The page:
After intraoperative diagnosis, management is based on the viability of the bowel. When the bowel loops are viable, careful untying of the loops is performed as there is very low risk of recurrence. In the case of gangrenous changes, standard of treatment is controlled enterotomy decompression followed by resection and primary anastomosis guided by the length of ileum left after resection [8]. In situations where the lesion is less than 10–15 cm away from the ileocecal valve, standard of treatment is right hemicolectomy and ileotransverse anastomosis [9] as was done in our patient. Attempts of ileoileal anastomosis in such cases have a risk of postoperative leak as the terminal ileum has poor vascularization. The other possibility is ileoileostomy [9, 10].

Presentation of ileoileal knotting is not significantly different from high intestinal obstructions, but the high morbidity and mortality as a result of rapid progression into gangrene warrant a high index of suspicion. The diagnostic difficulty noticed in our case was due to the presentation overlap with gynecologic emergencies, especially in a woman of reproductive age. Since our patient presented with abdominal cramping and vomiting, factors such as sex of the patient, ultrasound showing fluid in the peritoneal cavity and cul-de-sac, and diagnostic paracentesis revealing blood should not have ruled out the diagnosis of intestinal obstruction before exploration. This indicates the need for a broader perspective, particularly in such patients.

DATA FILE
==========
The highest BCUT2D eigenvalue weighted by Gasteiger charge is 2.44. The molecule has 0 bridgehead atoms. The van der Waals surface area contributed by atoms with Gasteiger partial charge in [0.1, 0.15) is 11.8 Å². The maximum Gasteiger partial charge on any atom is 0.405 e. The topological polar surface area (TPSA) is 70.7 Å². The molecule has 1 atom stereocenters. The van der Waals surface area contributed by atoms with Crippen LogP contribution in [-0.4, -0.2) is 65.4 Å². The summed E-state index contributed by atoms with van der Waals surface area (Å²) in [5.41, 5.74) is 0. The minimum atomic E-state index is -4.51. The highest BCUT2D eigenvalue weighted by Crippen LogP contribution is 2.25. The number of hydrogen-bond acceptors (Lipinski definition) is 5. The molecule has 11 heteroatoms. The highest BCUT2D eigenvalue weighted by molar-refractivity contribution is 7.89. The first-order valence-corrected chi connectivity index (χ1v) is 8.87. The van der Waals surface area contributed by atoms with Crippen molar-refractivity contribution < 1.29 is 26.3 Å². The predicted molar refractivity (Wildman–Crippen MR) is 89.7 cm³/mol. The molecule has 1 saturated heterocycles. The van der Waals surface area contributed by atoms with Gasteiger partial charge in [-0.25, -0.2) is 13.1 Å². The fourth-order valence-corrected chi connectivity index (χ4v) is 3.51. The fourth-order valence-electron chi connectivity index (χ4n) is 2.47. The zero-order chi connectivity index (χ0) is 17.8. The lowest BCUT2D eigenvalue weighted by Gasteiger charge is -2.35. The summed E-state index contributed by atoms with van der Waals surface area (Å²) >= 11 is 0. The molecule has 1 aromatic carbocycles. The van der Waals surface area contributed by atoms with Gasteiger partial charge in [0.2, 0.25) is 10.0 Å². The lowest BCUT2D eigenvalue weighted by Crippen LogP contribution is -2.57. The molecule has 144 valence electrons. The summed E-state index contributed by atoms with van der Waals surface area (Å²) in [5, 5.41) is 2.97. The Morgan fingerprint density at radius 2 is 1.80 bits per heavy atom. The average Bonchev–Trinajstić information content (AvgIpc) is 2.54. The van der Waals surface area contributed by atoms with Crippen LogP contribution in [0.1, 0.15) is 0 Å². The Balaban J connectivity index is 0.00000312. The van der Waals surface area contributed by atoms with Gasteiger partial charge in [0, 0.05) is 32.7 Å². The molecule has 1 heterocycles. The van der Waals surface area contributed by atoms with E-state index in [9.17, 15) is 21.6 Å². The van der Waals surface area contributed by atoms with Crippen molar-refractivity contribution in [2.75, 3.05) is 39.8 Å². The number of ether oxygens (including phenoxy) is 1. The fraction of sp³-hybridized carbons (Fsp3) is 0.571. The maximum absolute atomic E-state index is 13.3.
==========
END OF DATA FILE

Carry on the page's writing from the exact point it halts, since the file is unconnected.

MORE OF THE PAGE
This second report of ileoileal knotting in Ethiopia should serve as a reminder of the possibility of the diagnosis, and to highlight the importance of early diagnosis and timely intervention to prevent unacceptable morbidity and mortality associated with this disease.

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Small bowel obstruction


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YM was the operating surgeon. KT was the treating physician in the surgical ward. Both authors read and approved the final manuscript.

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Correspondence to Yusuf Mohammed.

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Mohammed, Y., Tesfaye, K. Ileoileal knotting: a rare cause of intestinal obstruction: a case report. J Med Case Reports 15, 397 (2021).